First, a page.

COYHAIQUE, Chile — Six former prisoners of the United States military’s Guantanamo Bay detention facility arrived in Uruguay this weekend after more than a decade in captivity. None of the men was ever charged with a crime.
With their arrival, the small South American country has also landed right at the center of a high-profile lawsuit over the US military’s force-feeding of Guantanamo prisoners during a monthslong hunger strike. That lawsuit will continue despite the detainees’ release.
The force-feeding case also raises new questions about why Uruguay’s outgoing President Jose “Pepe” Mujica decided to delay the prisoners’ transfer until after his country’s national election. Uruguayans went to the polls on Oct. 26 and again for a runoff vote on Nov. 30.
Here’s a quick explainer about the case, the Mujica delay, and how the lawsuit is likely to progress now that the prisoner at its center is a free man.
Abu Wa’el Dhiab is a 43-year-old Lebanon-born Syrian national. Pakistani authorities captured him in 2002 and handed him over to the US government, which held him at Bagram Airfield in Afghanistan before transferring him to Guantanamo. The US cleared him for release in 2009 but he remained in the military detention center in Cuba until this past weekend.
According to the Defense Department’s confidential file, which can be viewed on WikiLeaks, Dhiab was suspected of being a document forger aligned with Al Qaeda. He says he was a honey seller with no links to terrorism. (The file refers to him by several names, including Jihad Ahmed Mustafa Diyab.)
Dhiab and scores of other prisoners began a hunger strike in 2013 in protest of their continued detainment. Officials began force-feeding some of the detainees a liquid supplement in order, the US government says, to keep the men alive.
Several months after the strike began, most of the men started eating again, but a few, including Dhiab, continued the strike. The military continued to shove feeding tubes up the striking prisoners’ nostrils into their stomachs.
Dhiab’s attorneys filed a lawsuit against the government arguing the force-feeding method is inhumane. In May, US District Court Judge Gladys Kessler temporarily ordered the military to stop force-feeding the detainee, but a week later she reluctantly ruled that the feeding could continue in order to keep Dhiab alive.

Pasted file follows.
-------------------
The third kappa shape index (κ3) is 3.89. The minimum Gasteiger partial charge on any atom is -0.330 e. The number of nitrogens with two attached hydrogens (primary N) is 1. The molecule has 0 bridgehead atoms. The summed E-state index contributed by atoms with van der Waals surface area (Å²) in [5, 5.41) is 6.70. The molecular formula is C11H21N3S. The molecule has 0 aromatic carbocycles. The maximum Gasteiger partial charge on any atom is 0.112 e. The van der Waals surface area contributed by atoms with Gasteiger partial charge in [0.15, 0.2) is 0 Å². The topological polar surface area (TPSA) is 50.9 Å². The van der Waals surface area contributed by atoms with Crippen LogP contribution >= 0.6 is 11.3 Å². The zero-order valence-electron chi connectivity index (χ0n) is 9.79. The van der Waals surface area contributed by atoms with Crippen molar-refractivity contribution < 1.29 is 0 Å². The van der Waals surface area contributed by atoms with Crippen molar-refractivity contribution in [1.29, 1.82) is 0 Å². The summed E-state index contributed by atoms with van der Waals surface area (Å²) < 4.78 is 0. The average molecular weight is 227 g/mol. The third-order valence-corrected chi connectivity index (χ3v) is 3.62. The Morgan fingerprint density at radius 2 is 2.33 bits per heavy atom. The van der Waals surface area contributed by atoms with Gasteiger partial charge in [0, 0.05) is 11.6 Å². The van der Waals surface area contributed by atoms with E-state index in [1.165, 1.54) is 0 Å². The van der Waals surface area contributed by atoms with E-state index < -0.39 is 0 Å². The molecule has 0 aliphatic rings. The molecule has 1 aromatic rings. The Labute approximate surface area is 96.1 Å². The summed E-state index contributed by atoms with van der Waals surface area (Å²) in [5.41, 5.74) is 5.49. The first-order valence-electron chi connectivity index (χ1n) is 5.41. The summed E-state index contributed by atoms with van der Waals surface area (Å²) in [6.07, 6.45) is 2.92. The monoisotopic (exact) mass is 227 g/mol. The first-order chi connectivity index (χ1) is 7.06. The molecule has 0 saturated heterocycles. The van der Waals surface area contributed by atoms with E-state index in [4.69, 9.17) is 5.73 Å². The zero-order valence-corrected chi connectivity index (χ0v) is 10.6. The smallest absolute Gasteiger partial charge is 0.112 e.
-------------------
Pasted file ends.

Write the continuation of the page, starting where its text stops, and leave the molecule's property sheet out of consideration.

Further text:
“The court simply cannot let Mr. Dhiab die,” the judge said.
A spokeswoman for the London-based human rights organization Reprieve, which has provided Dhiab legal support, said he had remained on hunger strike through at least November.
It’s unclear whether he remained on hunger strike right up until his transfer to Uruguay. One of his attorneys, Cori Crider, tweeted about his weight on Sunday:
I'm in Montevideo but haven't seen him yet, so don't know what state Dhiab is in. When last we spoke he estimated his wt at 140.— Cori Crider (@cori_crider) December 7, 2014
Uruguay’s outgoing President Mujica first announced the country would accept prisoners from Guantanamo in March.
But divisions between Montevideo and Washington over terms for a potential inmate transfer quickly became apparent.
Guantanamo watchers blame US Secretary of Defense Chuck Hagel for delaying the transfer process for months.
Meanwhile in Uruguay, election campaigns were heating up. Mujica was barred by law from seeking a second consecutive term, but his party was in a fierce race to stay in office.
Months passed, and there was no word about the Guantanamo transfers. Mujica angrily told reporters he would be the only one making the decision, but failed to explain the delay.